In the early 1980's I was Director of the Transportation Industry center at SRI International (was Stanford Research Institute). By the McLean had evolved from a large US trucking company since the 1956 invention of standard containers. His Sea-Land had evolved due to the growth of cheap B747 and DC-10 used freighters so a smaller standard container evolved too. We at SRI were commissioned to help fix the multi-modal logistics nightmare, not least because of the worldwide container market. Our IT mavens then helped build separate but compatible systems to coordinate the air, sea, rail, truck components plus the single most difficult part, the insanely, bizarrely convoluted container building, owning, tracking and QC process. I had a large number of nightmares.

In 1984 there were giant rooms of computers integrated with many differing smaller computers. Luckily for all, a magical thing called TCP/IP, which SRI people used every day with ARPANET that had adopted TCP/IP a year earlier. A few years later came to WWW and then it all become much simpler. Soon multimodal transport became routine. and a few years later Sea-Land disappeared into Maersk. 1999, I think.

Since then it has all become vastly more complex with everything from PowerPacks, COVID-19 vaccines, almost countless product hazards etc. Still, container management is the hope for Nirvana, but is an elusive target. More and more products are being designed as 'containers' themselves, such as PowerPack. specialized containers are now routine for things such as Models S and X destined for Europe via Tilburg.

Tesla is clearly learning quickly, but their logistics as @Mr Miserable just said, are not yet anywhere near chronometer-like. I'll wager they will be by the time Brandenburg and Austin open. Chinese expertise will enable Shanghai-Brandenburg rail, sea and air coordination and their advances will enable serious improvements for Austin/Sparks while helping rationalize the vastly complex San Francisco Bay facilities. Of course Buffalo will be vastly improved as other production facilities begin for Superchargers and TE products.

Sorry for this ancient history. I could not resist. I won't be offended if any mod thinks it wise to delete it. OTOH, logistics management is one major key to resolving quality control and cost problems. TSLA needs to learn for AMZN, currently the world leader in logistics IMHO.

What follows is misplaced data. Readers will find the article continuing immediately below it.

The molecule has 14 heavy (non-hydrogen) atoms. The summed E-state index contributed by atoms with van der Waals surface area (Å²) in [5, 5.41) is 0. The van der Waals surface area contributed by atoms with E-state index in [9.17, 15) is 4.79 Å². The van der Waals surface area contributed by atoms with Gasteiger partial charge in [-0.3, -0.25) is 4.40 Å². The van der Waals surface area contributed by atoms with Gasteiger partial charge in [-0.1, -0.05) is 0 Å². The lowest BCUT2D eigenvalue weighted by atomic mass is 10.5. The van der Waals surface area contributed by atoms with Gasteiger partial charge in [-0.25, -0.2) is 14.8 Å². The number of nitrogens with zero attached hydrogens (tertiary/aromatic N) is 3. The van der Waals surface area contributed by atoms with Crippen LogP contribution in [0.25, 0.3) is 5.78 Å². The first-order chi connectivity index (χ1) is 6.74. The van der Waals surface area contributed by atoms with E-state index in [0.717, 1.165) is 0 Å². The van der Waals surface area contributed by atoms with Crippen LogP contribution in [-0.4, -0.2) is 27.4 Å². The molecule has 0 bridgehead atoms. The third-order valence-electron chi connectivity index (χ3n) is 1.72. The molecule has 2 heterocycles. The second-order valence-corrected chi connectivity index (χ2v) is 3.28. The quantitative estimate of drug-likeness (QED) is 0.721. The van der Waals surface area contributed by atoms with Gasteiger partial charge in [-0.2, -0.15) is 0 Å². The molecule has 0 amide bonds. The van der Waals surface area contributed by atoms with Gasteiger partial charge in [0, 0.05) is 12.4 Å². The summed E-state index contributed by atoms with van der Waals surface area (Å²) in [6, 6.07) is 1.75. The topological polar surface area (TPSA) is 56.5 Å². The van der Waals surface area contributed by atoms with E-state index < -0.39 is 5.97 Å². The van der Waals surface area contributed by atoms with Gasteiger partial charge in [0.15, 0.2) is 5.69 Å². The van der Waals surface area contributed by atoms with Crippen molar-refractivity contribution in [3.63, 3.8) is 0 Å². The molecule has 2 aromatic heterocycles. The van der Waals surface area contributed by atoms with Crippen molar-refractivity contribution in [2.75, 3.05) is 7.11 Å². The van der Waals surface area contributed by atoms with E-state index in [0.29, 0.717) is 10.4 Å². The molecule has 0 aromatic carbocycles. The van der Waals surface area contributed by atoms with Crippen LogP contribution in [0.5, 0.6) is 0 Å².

Mr Miserable

Supporting Member
Jul 8, 2019
4,725
8,813
UK
Since slight off-topic posts about shipping seem permissible...
In the early 1980's I was Director of the Transportation Industry center at SRI International (was Stanford Research Institute). By the McLean had evolved from a large US trucking company since the 1956 invention of standard containers. His Sea-Land had evolved due to the growth of cheap B747 and DC-10 used freighters so a smaller standard container evolved too. We at SRI were commissioned to help fix the multi-modal logistics nightmare, not least because of the worldwide container market. Our IT mavens then helped build separate but compatible systems to coordinate the air, sea, rail, truck components plus the single most difficult part, the insanely, bizarrely convoluted container building, owning, tracking and QC process. I had a large number of nightmares.

In 1984 there were giant rooms of computers integrated with many differing smaller computers. Luckily for all, a magical thing called TCP/IP, which SRI people used every day with ARPANET that had adopted TCP/IP a year earlier. A few years later came to WWW and then it all become much simpler. Soon multimodal transport became routine. and a few years later Sea-Land disappeared into Maersk. 1999, I think.

Since then it has all become vastly more complex with everything from PowerPacks, COVID-19 vaccines, almost countless product hazards etc. Still, container management is the hope for Nirvana, but is an elusive target. More and more products are being designed as 'containers' themselves, such as PowerPack. specialized containers are now routine for things such as Models S and X destined for Europe via Tilburg.

Tesla is clearly learning quickly, but their logistics as @Mr Miserable just said, are not yet anywhere near chronometer-like. I'll wager they will be by the time Brandenburg and Austin open. Chinese expertise will enable Shanghai-Brandenburg rail, sea and air coordination and their advances will enable serious improvements for Austin/Sparks while helping rationalize the vastly complex San Francisco Bay facilities. Of course Buffalo will be vastly improved as other production facilities begin for Superchargers and TE products.

Sorry for this ancient history. I could not resist. I won't be offended if any mod thinks it wise to delete it. OTOH, logistics management is one major key to resolving quality control and cost problems. TSLA needs to learn for AMZN, currently the world leader in logistics IMHO.